31 January is the number one day for Brits to hand in their notice. But for young people navigating a tight job market, when is leaving a position a kamikaze move?
Words Isabel O’Brien
We’re all familiar with the grand and often fleeting claims synonymous with the tiresome adage New Year, New Me.
Less well-documented, though, are the stats underpinning the more phonetically pleasing New Year, New Career. Research shows that 31st January is the number one day for Brits to quit their jobs – small surprise, perhaps, given that it’s a time when a plethora of business elements are in flux, from set budgets to annual rotas. That collective reshuffling, combined with the clean-slate psychology of a shiny new annum, sends a flurry of resignation letters into management’s inboxes at this time of year.
But unlike those fanciful New Year’s resolutions, the decision to quit a job is – generally speaking – final, and rarely undertaken lightly. And in today’s job market, where graduates take an average of six months to land a full-time role, and only 55% achieve this within the time frame, it can feel like a kamikaze move for young employees to leave a position after working so hard to secure it.
For workers in their twenties, conflict over leaving a paid job may result in a push-pull between two schools of thought. The first is the need to break out of ‘suspended adulthood’ – that is, a prolonged state of dependency on family brought about by multiple factors including a lack of work, low or unpaid jobs and an inaccessible property ladder. Those elements, combined with longer lead-times to secure full-time roles (the Sutton Trust reported in November 2018 that a significant proportion of graduates today complete three or more unpaid internships, with little reward) result in a pressure-cooker effect around ‘adulting’. When financial independence is a hard-won prize, under what circumstances can it be gambled responsibly?
The second strand of thought can be defined (hazily, perhaps) as the school of self-care – in other words, the prioritisation of mental health and personal wellbeing over any arguable benefits of remaining in an unfulfilling role, be they monetary or otherwise. Even if a position is enabling you to save towards a goal, the mental heath charity, Mind, stresses that it’s imperative to allow time for, “Nurturing your outside relationships, interests and the skills that your job doesn’t facilitate.” When our inboxes and social media feeds are flooded with self-care related content on a daily basis, it can feel impossible to cut through the noise surrounding this catch-all term. Can quitting a job really be a radical act of self-care, even if the decision itself feels, conversely, kamikaze?
During my first full-time graduate role, these dilemmas played out in my own life. It took me five terrible months of sneaking off to cry in the office loos to quit a job that I truly hated. At the time, I reasoned that staying on was sensible. After all, I could live at home and commute to work on foot, and the money I saved could be put aside for my future rent and a deposit. I was forever reasoning with myself, noting that my proximity to the office meant that I could have lie-ins and longer evenings to work on other projects. My dislike for the role was outweighed by the immense guilt associated with quitting a job that I imagined I was lucky to have.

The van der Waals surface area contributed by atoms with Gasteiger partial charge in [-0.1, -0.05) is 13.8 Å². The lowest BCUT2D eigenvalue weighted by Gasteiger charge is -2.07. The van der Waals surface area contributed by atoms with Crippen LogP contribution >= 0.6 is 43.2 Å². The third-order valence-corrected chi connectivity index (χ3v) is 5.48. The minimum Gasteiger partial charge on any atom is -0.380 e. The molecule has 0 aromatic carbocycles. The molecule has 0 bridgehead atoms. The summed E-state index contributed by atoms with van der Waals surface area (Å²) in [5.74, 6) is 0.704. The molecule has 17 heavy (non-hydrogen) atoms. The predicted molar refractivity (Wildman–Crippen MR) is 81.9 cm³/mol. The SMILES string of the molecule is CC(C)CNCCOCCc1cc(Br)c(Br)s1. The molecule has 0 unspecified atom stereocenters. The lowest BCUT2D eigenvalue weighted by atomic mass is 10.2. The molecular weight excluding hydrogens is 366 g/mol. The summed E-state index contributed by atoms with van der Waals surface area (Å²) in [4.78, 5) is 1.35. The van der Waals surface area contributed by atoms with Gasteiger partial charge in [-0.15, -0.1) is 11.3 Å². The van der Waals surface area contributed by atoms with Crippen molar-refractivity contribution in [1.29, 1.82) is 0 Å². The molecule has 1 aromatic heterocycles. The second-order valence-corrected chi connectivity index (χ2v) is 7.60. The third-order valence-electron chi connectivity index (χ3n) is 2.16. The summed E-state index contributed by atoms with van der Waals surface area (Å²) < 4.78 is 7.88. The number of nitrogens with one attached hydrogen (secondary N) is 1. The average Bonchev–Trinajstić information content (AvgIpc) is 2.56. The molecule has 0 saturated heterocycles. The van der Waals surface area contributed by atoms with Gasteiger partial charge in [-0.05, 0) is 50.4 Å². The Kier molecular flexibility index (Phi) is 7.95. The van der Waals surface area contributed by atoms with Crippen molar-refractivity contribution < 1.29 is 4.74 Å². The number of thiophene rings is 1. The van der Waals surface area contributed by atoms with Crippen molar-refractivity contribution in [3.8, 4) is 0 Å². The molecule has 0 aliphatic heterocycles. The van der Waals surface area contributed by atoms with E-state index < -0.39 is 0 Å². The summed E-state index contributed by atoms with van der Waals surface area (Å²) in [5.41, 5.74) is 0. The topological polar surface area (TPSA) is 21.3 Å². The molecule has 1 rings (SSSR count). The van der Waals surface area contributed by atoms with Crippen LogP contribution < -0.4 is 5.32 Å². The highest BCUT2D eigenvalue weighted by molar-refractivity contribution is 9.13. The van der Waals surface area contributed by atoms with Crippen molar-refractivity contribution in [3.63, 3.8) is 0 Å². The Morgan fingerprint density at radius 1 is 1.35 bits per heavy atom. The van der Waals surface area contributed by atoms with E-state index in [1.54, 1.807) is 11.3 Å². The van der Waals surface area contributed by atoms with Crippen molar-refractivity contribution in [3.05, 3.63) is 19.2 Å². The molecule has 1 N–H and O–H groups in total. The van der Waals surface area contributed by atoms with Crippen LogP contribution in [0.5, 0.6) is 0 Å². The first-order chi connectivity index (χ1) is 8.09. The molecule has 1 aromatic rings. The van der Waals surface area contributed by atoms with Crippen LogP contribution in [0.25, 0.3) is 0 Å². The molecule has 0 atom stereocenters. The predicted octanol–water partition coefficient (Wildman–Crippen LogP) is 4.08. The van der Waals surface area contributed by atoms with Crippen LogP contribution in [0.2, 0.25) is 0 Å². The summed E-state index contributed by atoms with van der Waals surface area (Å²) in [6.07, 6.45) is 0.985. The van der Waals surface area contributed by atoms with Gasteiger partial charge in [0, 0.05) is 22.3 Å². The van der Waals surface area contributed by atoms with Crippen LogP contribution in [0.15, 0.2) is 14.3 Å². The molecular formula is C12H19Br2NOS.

Similar scenarios cropped up across my social group. One contact snared a beauty PR internship over hundreds of applicants and was so afraid of wasting the opportunity that she endured workplace bullying and an unmanageable workload for months, before quitting and moving back in with her parents. “I was the first of my friends to land their dream job in London, but I was utterly miserable,” she says. “In the end, I had to quit for own sanity, but I felt so guilty and ashamed for giving up.”
So, what is worth enduring, and what isn’t? Mind recommends that bullying, or micro-aggressions, are addressed as soon as they occur; this way they are less likely to escalate and can be resolved informally. Matters become more complicated if your boss is the problem. When in doubt, Mind suggests thinking about your job description, and what you understand your role to be. Are the demands made of you unreasonable? Are you clear about what is expected of you? If you feel consistently lost and overwhelmed, it’s possible that you are not receiving the right information or tools to execute your role effectively.
Typically, matters of logistics and progression are easier to resolve. Flexi-working is on the rise – a recent study undertaken by the University of Warwick found that “almost all (97%) of employers reported that managers negotiate flexible working arrangements for staff who request them.” If you have a long commute, why not propose working one day at home?
Pay is central to job dissatisfaction, with only 22% of women and 42% of men in the UK confident in asking for a raise. As a nation, we struggle to assert our personal value at work. However, firing up LinkedIn isn’t always the solution. Rationalise whether pay is the sole issue. If it is, and you like your company, then progressing in-house has to be worth pursuing first. If it’s more complicated than that, maybe it’s worth considering other options. And finally, if you can’t think of any significant benefits of your job other than the fact they pay you a salary, then it’s probably time to master the art of cover letter writing.
Ultimately, practicing self-care should never hinder your career growth. Instead, it should create a healthy framework for you to succeed as an individual. And if that is by quitting your job, more boardroom-busting power to you.